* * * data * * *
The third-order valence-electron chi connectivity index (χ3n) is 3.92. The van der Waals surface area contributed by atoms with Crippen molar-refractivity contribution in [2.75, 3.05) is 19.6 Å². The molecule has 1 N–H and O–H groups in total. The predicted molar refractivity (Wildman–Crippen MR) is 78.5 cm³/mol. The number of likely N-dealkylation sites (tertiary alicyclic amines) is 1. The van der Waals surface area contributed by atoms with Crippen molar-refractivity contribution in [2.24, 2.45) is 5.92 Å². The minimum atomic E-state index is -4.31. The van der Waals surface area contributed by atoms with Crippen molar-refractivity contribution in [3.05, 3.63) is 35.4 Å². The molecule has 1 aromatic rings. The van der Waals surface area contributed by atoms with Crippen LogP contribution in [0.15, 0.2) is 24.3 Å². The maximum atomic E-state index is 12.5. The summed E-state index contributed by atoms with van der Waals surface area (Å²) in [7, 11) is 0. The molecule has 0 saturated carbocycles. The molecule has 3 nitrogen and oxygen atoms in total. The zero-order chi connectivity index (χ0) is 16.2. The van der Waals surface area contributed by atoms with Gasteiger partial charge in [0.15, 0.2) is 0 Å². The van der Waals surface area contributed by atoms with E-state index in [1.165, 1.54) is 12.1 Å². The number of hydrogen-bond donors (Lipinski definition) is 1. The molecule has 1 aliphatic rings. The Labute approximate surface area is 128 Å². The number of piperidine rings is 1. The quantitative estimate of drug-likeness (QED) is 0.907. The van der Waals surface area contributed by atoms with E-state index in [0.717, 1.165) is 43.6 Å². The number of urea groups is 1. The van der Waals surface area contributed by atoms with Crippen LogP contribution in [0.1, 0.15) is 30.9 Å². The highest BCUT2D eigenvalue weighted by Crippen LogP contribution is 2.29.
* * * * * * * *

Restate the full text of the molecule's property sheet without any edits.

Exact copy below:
The third-order valence-electron chi connectivity index (χ3n) is 3.92. The van der Waals surface area contributed by atoms with Crippen molar-refractivity contribution in [2.75, 3.05) is 19.6 Å². The molecule has 1 N–H and O–H groups in total. The predicted molar refractivity (Wildman–Crippen MR) is 78.5 cm³/mol. The number of likely N-dealkylation sites (tertiary alicyclic amines) is 1. The van der Waals surface area contributed by atoms with Crippen molar-refractivity contribution in [2.24, 2.45) is 5.92 Å². The minimum atomic E-state index is -4.31. The van der Waals surface area contributed by atoms with Crippen molar-refractivity contribution in [3.05, 3.63) is 35.4 Å². The molecule has 1 aromatic rings. The van der Waals surface area contributed by atoms with Crippen LogP contribution in [0.15, 0.2) is 24.3 Å². The maximum atomic E-state index is 12.5. The summed E-state index contributed by atoms with van der Waals surface area (Å²) in [7, 11) is 0. The molecule has 0 saturated carbocycles. The molecule has 3 nitrogen and oxygen atoms in total. The zero-order chi connectivity index (χ0) is 16.2. The van der Waals surface area contributed by atoms with Gasteiger partial charge in [0.15, 0.2) is 0 Å². The van der Waals surface area contributed by atoms with E-state index in [1.165, 1.54) is 12.1 Å². The number of hydrogen-bond donors (Lipinski definition) is 1. The molecule has 1 aliphatic rings. The Labute approximate surface area is 128 Å². The number of piperidine rings is 1. The quantitative estimate of drug-likeness (QED) is 0.907. The van der Waals surface area contributed by atoms with E-state index in [0.717, 1.165) is 43.6 Å². The number of urea groups is 1. The van der Waals surface area contributed by atoms with Crippen LogP contribution in [0.1, 0.15) is 30.9 Å². The highest BCUT2D eigenvalue weighted by Crippen LogP contribution is 2.29.